For both Takarada and Hayashi, the transition from amateur to professional contracts has given them plenty to adjust to over the last six months — both on and off the pitch.

Takarada and Hayashi both participated in Japan's successful 2018 U-20 Women's World Cup campaign in France. | FIFA / VIA GETTY IMAGES / VIA KYODO
Takarada and Hayashi both participated in Japan’s successful 2018 U-20 Women’s World Cup campaign in France. | FIFA / VIA GETTY IMAGES / VIA KYODO

“(At AIK) we have an equipment manager who prepares our uniforms. At Cerezo we weren’t professionals, so it was kind of amazing the first time I experienced that,” Hayashi said.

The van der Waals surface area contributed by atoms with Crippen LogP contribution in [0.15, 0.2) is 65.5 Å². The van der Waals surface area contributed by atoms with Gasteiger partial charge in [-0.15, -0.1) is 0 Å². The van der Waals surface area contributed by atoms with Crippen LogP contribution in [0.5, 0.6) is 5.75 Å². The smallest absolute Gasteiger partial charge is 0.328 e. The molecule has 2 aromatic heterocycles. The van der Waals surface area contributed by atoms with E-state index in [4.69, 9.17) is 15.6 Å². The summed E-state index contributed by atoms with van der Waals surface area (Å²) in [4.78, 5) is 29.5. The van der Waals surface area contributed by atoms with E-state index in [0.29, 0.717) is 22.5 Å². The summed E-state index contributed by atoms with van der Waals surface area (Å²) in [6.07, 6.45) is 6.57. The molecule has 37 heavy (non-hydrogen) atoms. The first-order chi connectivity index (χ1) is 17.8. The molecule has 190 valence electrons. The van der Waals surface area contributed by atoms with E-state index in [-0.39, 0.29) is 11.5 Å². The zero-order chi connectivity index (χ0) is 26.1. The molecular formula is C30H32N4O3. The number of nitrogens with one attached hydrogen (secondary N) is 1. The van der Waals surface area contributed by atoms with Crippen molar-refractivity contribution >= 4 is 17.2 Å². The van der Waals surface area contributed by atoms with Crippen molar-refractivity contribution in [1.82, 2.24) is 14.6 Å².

“How you spend time outside of training becomes very important, and you have to manage that. You have to think about where to go, what to do. It’s not easy but you have to do it as a professional player.”

In Washington, Takarada has had to acclimate not only to a different language and culture, but also to the United States’ drastically higher level of passion for women’s soccer.

“Compared to Japan, there’s far more enthusiasm about the NWSL. That’s not just a Cerezo thing. It’s an amazing league,” Takarada said. “When you score a goal, seeing everyone’s reaction, the colored smoke in the stands.

“The displays on the video board when they do the player introductions … you get that for Nadeshiko Japan, but not in the Nadeshiko League.”